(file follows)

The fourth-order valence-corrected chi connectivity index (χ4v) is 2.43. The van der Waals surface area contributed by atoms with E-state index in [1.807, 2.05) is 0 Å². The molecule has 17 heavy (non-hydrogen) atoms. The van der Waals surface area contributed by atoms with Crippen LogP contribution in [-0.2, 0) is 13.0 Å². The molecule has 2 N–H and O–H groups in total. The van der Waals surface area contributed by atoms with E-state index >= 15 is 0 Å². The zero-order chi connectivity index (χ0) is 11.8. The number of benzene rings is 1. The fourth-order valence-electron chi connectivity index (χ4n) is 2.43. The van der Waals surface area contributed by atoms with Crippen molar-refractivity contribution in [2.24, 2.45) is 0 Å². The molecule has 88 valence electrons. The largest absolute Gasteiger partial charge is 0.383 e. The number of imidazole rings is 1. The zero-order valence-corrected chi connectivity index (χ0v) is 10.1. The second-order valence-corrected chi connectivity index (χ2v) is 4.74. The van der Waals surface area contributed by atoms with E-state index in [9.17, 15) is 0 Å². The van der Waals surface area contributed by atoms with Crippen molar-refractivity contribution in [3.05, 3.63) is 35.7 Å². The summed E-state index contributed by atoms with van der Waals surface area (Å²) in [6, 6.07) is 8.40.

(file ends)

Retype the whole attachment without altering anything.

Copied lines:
The fourth-order valence-corrected chi connectivity index (χ4v) is 2.43. The van der Waals surface area contributed by atoms with E-state index in [1.807, 2.05) is 0 Å². The molecule has 17 heavy (non-hydrogen) atoms. The van der Waals surface area contributed by atoms with Crippen LogP contribution in [-0.2, 0) is 13.0 Å². The molecule has 2 N–H and O–H groups in total. The van der Waals surface area contributed by atoms with E-state index >= 15 is 0 Å². The zero-order chi connectivity index (χ0) is 11.8. The number of benzene rings is 1. The fourth-order valence-electron chi connectivity index (χ4n) is 2.43. The van der Waals surface area contributed by atoms with Crippen molar-refractivity contribution in [2.24, 2.45) is 0 Å². The molecule has 88 valence electrons. The largest absolute Gasteiger partial charge is 0.383 e. The number of imidazole rings is 1. The zero-order valence-corrected chi connectivity index (χ0v) is 10.1. The second-order valence-corrected chi connectivity index (χ2v) is 4.74. The van der Waals surface area contributed by atoms with E-state index in [9.17, 15) is 0 Å². The van der Waals surface area contributed by atoms with Crippen molar-refractivity contribution in [3.05, 3.63) is 35.7 Å². The summed E-state index contributed by atoms with van der Waals surface area (Å²) in [6, 6.07) is 8.40.